Any financial institution that is a foreign entity.  An entity is a financial institution that:  (1) accepts deposits in the ordinary course of a banking or similar business; (2) as a substantial portion of its business, holds financial assets for the account of others; or (3) is engaged (or holding itself out as being engaged) primarily in the business of investing, reinvesting, or trading in securities, partnership interests, commodities, or any interest in such securities, partnership interests, or commodities.

Host Country Tax Authority (HCTA)

Tax agency of a foreign country.

Individual Master File

The IRS database that maintains transactions or records of individual tax accounts.

Integrated Submission and Remittance Processing System

An application designed to capture, format, and forward information related to tax submissions and remittances in electronically readable formats to downstream IRS systems.

Internal Revenue Code

The Federal statutory tax law, enacted as Title 26 of the U.S. Code, is organized according to topic and covers all relevant rules pertaining to income, gift, estate, payroll, and excise taxes.  The IRS is the implementing agency.

Model 1 IGA

Agreement between the United States and a foreign government under which an FFI will report U.S. account information to its HCTA, which in turn will automatically provide the information to the IRS.

Model 2 IGA

Agreement between the United States and a foreign government under which an FFI will be directed to enter into an agreement with the IRS and will report U.S. account information directly to the IRS in a manner consistent with the FATCA regulations.

Nonfinancial Foreign Entity (NFFE)

Any foreign entity that is not a financial institution.

Non-IGA Participating FFI

The use of this term signifies that the agreement between the PFFI and the IRS is not bound to an IGA.  When a PFFI in a non-IGA jurisdiction completes its FATCA registration, the PFFI is agreeing to comply with the terms of the FFI Agreement.

Participating Foreign Financial Institution (PFFI)

An FFI (including a reporting Model 2 FFI) that has entered into a registration agreement with the IRS to identify U.S. accounts, report certain information to the IRS regarding U.S. accounts, and withhold a 30 percent tax on certain U.S. payments to non-PFFI and account holders who are unwilling to provide the required information.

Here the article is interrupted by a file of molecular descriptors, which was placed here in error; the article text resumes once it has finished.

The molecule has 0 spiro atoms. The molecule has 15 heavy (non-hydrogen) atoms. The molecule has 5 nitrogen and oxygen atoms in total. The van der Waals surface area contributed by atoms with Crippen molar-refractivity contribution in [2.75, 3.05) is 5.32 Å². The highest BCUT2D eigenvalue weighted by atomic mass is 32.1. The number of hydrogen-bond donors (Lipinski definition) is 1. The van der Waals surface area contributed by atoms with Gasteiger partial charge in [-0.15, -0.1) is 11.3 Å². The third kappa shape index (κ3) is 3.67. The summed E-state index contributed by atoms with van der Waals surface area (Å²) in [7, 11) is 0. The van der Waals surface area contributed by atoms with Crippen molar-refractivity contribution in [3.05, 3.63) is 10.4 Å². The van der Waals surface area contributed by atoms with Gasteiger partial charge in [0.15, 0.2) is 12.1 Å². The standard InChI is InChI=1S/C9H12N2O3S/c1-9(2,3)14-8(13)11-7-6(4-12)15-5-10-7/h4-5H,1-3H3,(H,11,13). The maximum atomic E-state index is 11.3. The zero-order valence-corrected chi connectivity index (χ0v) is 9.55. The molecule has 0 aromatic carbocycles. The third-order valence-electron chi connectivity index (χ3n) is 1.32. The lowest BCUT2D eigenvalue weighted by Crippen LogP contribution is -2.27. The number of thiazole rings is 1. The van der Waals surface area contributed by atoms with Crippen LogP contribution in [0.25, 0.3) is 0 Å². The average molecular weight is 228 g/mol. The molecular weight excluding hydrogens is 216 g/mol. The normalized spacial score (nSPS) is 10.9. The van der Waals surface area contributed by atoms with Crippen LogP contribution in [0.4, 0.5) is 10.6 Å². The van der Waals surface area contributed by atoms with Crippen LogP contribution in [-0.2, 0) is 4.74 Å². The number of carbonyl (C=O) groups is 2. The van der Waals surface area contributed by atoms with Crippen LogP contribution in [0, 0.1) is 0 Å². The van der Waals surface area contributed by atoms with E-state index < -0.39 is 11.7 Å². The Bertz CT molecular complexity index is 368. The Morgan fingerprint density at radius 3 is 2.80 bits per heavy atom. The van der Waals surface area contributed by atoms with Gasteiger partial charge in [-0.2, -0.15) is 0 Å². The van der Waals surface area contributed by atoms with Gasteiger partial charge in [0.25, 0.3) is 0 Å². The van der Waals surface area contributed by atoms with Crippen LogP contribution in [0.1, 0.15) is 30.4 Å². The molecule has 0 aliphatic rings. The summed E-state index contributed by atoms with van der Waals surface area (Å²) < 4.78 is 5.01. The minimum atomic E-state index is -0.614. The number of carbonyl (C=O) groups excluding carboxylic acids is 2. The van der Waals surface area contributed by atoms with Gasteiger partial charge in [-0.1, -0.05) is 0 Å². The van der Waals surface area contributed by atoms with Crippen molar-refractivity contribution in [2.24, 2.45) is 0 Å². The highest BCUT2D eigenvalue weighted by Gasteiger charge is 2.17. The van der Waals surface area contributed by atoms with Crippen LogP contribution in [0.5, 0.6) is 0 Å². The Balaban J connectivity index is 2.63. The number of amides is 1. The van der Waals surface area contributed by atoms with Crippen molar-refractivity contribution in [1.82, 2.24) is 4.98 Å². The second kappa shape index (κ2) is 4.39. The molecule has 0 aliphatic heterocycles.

Processing Year

The calendar year in which the tax return or document is processed by the IRS.

Registered Deemed‑Compliant Foreign Financial Institution

An FFI that may use one or more agents to perform the necessary due diligence to identify its account holders and to take any required action associated with obtaining and maintaining its deemed-compliant status.  The FFI, however, remains responsible for ensuring that the requirements for its deemed-compliant status are met.

Reporting Model 1 FFI

A financial institution, including a foreign branch of a U.S. financial institution, treated as a reporting financial institution under a Model 1 IGA.  Financial institutions that are treated as reporting financial institutions under a Model 1 IGA should register as registered deemed‑compliant FFIs.

Reporting Model 2 FFI

A financial institution or branch of a financial institution treated as a reporting financial institution under a Model 2 IGA.  A reporting
Model 2 FFI should register as a PFFI and is agreeing to comply with the terms of the FFI agreement as modified by the applicable Model 2 IGA.

Soft Notice

A letter that informs a taxpayer that he or she may be required to file a particular tax form with the IRS (e.g., Form 8938) or provide an explanation as to why no form is required.  Soft notices do not require that the taxpayer pay more tax, provide documentation, or even respond to the IRS.  Instead, the notices are designed to serve as an educational tool, encourage taxpayer self-correction, and improve voluntary compliance.

Submission Processing

The area within the IRS that receives and processes tax forms and controls other documents.

Substantial U.S. Owner

Except as otherwise provided in Section 26 Code of Federal Regulations §§ 1.1473-1(b)(4) or (5), the term substantial United States owner (or substantial U.S. owner) means:

·     With respect to any foreign corporation, any specified U.S. person that owns, directly or indirectly, more than 10 percent of the stock of such corporation (by vote or value);

·     With respect to any foreign partnership, any specified U.S. person that owns, directly or indirectly, more than 10 percent of either the profit interests or the capital interests in such partnership; or

·     In the case of a trust, any specified U.S. person treated as an owner of any portion of the trust under sections 671 through 679 and any specified U.S. person that holds, directly or indirectly, more than 10 percent of the beneficial interests of the trust.

Tax Year

The 12-month accounting period for keeping records on income and expenses used as the basis for calculating the annual taxes due.  For most individual taxpayers, the tax year is synonymous with the calendar year.

Withholding Agent

Any person required to withhold tax is a withholding agent.  A withholding agent may be an individual, trust, estate, partnership, corporation, nominee, government agency, association, or tax-exempt foundation, whether domestic or foreign.  For purposes of Chapter 4, a withholding agent includes a PFFI or registered deemed-compliant FFI to the extent such FFI is required to withhold tax.